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English 102: American Violence, with Pranab Kumar: Library Assignment #2

Instructions for assignment

In this assignment, you will evaluate a popular (non-scholarly) article or page found on a website to use in your research paper.  The purpose of this assignment is to provide you with the skills to look critically at a website and determine if it is a reliable source of information and appropriate for your research paper.

Get started:

Step One:  Watch the two videos below. 
Video #1 is from Portland  Community College. It provides context and perspective for evaluating sources. 
Video #2

How Do I Evaluate Online Information?  This video is from the University of Arizona. It has a slightly different approach than the first video but gives you additional steps to take for fact-checking information you find on a website.

Step Two

Find a website and apply the techniques discussed in the videos to evaluate the site.  You can use a website you have already found, one that is on your resource guide or through a new search. Since you are looking for a website, you will want to use Google or any search engine.  Do not use the library databases. Be sure to read the tips in the Suggestion box below.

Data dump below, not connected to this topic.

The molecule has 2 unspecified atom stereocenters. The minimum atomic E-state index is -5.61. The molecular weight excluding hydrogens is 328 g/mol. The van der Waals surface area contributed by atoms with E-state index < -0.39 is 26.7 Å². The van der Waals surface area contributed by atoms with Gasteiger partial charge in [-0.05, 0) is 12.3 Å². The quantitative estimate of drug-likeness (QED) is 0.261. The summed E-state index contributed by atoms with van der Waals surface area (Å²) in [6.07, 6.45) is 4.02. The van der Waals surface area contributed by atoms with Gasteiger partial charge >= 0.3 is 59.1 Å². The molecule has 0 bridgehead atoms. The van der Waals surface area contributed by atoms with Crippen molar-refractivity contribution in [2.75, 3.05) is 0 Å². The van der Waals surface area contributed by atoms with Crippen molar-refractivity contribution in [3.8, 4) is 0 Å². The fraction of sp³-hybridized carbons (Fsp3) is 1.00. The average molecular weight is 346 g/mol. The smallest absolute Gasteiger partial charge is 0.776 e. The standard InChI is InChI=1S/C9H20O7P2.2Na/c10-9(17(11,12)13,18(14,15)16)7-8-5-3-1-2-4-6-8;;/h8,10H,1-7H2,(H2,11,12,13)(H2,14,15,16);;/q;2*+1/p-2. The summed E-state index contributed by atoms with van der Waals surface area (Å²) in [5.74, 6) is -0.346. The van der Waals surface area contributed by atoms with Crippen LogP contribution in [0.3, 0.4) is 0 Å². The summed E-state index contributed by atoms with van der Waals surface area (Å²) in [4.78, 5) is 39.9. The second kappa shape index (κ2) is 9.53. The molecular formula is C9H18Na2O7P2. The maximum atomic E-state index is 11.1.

Step Three

Complete the worksheet.

Step Four: 

Submit your assignment in Canvas.

Assignment is due by by 11:59 pm on Friday, February 10

If you have any questions or problems with this activity, please contact me

To be successful in the assignment:
  • The website needs to be a popular source. Do not use an article from an academic/scholarly journal that you find on a website or one that has been uploaded to a website. Since you completed the first library assignment, you should know the difference between an article from a scholarly/academic journal and an article or page from a website.  If you are not sure, please email me.
  • Be specific when answering each question. For example, when asked to explain why you think the author or website is reliable, do not say "She is reliable."  Explain why. (A tip:  To thoroughly evaluate, you will need to go off the website to fully explore their background, experience, organizational or institutional affiliation.

Advanced Google Searching

Not all web resources are created equal!  You can use Google's Advanced Search option to focus your search, using specific keywords or limiting it to certain domains, such as only a .gov (government site) or .edu (educational site).   To get to the Advanced Search tool, go to the Google Advanced Search or and type in "advanced google search."  From the advanced screen, add keywords you have developed and under "domain or site" specific either .edu or .gov to limit your results.  See the graphic below.  But, remember, even if you are using a .gov or .edu, you still need to evaluate the information on the site to make sure it is relevant and useful to your specific research topic.  Also, don't automatically rule out a .org or .com; some excellent websites use those domains.